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Prospect Instinct | Brad Boxberger, RP San Diego Padres

Brad Boxberger, RP San Diego Padres

05/27/88

Height:6’2” Weight:200

San Diego PadresAs we continue to break down the particulars of the big trade between the San Diego Padres and the Cincinnati Reds, it is important to keep tabs of a lesser name that was involved in the Matt Latos for Edinson Volquez and prospects trade. We have already written Prospect Instincts for the more well-known Yasmani Grandal and Yonder Alonso. So let’s turn our attention to a third prospect involved in that same trade who may arrive to San Diego with less fanfare, but could be of great significance to the Padres before too long. By all of the reports one would assume that Brad Boxberger is simply an after-thought in the big trade, but there is reason to stop and take note of his game.

Brad Boxberger was originally chosen in the 20th round of the 2006 major league draft by the Kansas City Royals. However, he did not sign and chose to attend college at the University of Southern California. After finishing a successful college career, he was then drafted by the Cincinnati Reds as a supplemental pick in the 1st round and 43rd overall in the 2009 amateur draft. Boxberger made his professional debut by appearing as a starting pitcher in High-A ball for the Lynchburg Hillcats. After 13 starts Boxberger was promoted to Double-A ball, and moved to the bullpen where he struggled greatly. Taking statistics across the 2 levels we find that Boxberger carried a 4.91 era with a 5-10 win/loss record. While that had to be a disappointing performance, he showed nice peripherals with 110 k’s and 42 bb’s in 91.2 innings pitched. The 2011 season saw Boxberger permanently moved to the bullpen, and this cemented his future path to the big leagues. Apparently Boxberger liked having a defined role, because the statistics were dominant. In 2011 Boxberger made 55 appearances and simply outclassed his competition in both the Double-A and Triple-A levels. The final tallies include 2.03 era with 11 saves. The k/bb ratio of 93/28 in 62 innings-pitched is simply outstanding. Perhaps even more impressive was the fact that he gave up only 32 hits in those same 62 innings-pitched. Obviously, his stuff was hard to hit and the competition had very little success against him. Let’s take a look at his stuff and see why.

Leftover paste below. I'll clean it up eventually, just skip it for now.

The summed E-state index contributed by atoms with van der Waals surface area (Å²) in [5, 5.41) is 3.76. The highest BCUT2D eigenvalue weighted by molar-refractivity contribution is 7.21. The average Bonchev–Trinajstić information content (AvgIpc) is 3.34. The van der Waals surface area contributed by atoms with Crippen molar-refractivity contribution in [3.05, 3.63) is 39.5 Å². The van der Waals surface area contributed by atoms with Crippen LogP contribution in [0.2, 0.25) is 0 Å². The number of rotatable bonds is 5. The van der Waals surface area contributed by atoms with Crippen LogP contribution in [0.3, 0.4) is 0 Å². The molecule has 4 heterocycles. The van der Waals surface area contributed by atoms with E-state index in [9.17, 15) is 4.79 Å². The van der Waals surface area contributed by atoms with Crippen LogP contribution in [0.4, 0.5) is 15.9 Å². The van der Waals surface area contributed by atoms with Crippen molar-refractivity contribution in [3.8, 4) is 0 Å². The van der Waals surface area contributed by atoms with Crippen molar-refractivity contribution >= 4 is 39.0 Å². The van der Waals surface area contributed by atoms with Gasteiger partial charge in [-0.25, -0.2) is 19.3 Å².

The Stuff

Boxberger brings a four-pitch arsenal to the mound, something not often found with a relief pitcher. The fact that he had 4 pitches was likely the reason that Cincinnati had wanted him to become a starter. His stuff starts with his fastball which consistently sits in the low 90’s and can get up to 94-95 when he chooses to bring in a little extra. His fastball is fairly straight, but the good velocity helps mitigate the lack of movement to the pitch. He can compliment his fastball with a slider that has a sharp break and grades above average. Additionally Boxberger has a curve ball that is said to have 2 different grips that typically clock in the low to mid 80’s in velocity. The curveball isn’t a big sweeping bender, but it has a late sinking break to it. Lastly, Boxberger has a change-up that typically stays in the mid 70’s in velocity. Boxberger tends to struggle with consistency on his secondary pitches, and this is what precipitated his eventual move to the bullpen. Boxberger doesn’t necessarily have one great pitch, but rather he has 4 offerings that all are (or can be) good. Perhaps the most important element for Boxberger is that he has a significant velocity difference between pitches, this prevents the hitters from staying comfortable in the batters box. They can’t gear up for any one pitch when there such a difference in the speed at which the ball could be traveling.